Discussion of Results or Main Body of Text

Whatever the main information you are presenting in your report, it goes here.

Present it using headings and subheadings to make it clear and easy to read. Remember to use graphs, charts and visuals to explain and back up your points.

Recommendations and Conclusions

Whether you are reviewing the outcome of research or suggesting recommendations as part of a business case, they go here.  Link back to the main body of the text to reinforce your points.

After your recommendations, provide a definite conclusion. Bring your report to a close with punchy points that round it up and provide a clear end to the document.

References and Glossary

Be sure to include a comprehensive list of references showing any extra research from books, journals, previous reports.

Use a glossary to explain any jargon used.

If you have excluded any information from the main body but feel it may be useful to include for the reader to find out more, you can include it in the appendices. Make sure you refer to it in the text where relevant.

Close off with a signature or anything specific to your business or branding guidelines which is required with company documents.

How to Write an Annual Report

If you are tasked with writing an annual report, remember the audience. The focus is the shareholders, so they are most likely to be interested in the numbers. Here are some key points to consider when writing an annual report:

  • Focus on what you have done and why – what did you achieve from these actions?
  • Shout about successes relating to the company’s mission and values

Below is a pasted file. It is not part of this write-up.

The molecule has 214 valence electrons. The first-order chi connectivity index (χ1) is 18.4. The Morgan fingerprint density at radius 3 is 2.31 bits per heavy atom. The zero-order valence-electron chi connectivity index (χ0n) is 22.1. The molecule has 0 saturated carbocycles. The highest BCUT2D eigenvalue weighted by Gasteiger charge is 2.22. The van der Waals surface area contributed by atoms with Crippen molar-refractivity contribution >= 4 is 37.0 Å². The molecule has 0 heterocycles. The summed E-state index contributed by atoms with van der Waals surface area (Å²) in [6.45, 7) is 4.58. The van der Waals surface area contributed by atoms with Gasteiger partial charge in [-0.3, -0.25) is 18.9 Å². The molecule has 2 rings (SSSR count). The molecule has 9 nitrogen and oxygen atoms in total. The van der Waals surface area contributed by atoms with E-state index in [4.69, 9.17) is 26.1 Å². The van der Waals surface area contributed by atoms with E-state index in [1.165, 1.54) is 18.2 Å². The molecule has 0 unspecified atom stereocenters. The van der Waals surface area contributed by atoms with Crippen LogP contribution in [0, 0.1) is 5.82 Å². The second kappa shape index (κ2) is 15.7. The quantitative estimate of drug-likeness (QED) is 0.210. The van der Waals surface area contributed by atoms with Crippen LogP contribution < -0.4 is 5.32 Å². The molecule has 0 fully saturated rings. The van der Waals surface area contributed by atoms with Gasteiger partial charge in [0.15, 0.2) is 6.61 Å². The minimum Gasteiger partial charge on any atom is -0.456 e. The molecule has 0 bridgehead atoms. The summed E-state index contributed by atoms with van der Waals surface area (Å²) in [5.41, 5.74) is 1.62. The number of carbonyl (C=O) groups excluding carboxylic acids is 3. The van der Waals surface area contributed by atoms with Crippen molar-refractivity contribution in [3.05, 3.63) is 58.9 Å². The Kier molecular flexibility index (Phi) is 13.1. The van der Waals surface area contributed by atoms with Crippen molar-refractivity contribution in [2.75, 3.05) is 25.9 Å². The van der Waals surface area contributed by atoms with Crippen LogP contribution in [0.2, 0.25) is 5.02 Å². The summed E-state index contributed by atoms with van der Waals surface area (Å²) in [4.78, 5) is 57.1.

• If you have raised funds, what did they go into supporting?
  • Choose some case studies and give personal profiles of some key performers
  • Give an overview of the financials which isn’t too mind-boggling but also not too high-level
  • Include photos of the great things you’ve done in the community and events you’ve been to
  • Throughout the planning, keep asking yourself if it is relevant to the reader

In the design of the report, use snappy stand-out text to draw attention.

Know your reader. Do they prefer a hard copy or digital? Bear in mind if people will be reading it on mobile; is it optimised?

Fine-Tuning Your Report

Regardless of the type of business document you are creating, you will want to make sure that every point you make reads perfectly and that there are no dreaded typos. Remember, a computer cannot detect a numerical typo, so especially when checking financial information, look very carefully!

If you would like a second, or even third opinion once your colleagues have checked it, get in touch for an instant quote we are able to provide a personalised, comprehensive report proofreading service. Our professional proofreaders can check spelling, grammar, syntax and sentence structure, making sure that every element of your report is to the most professional and perfect standard it can be.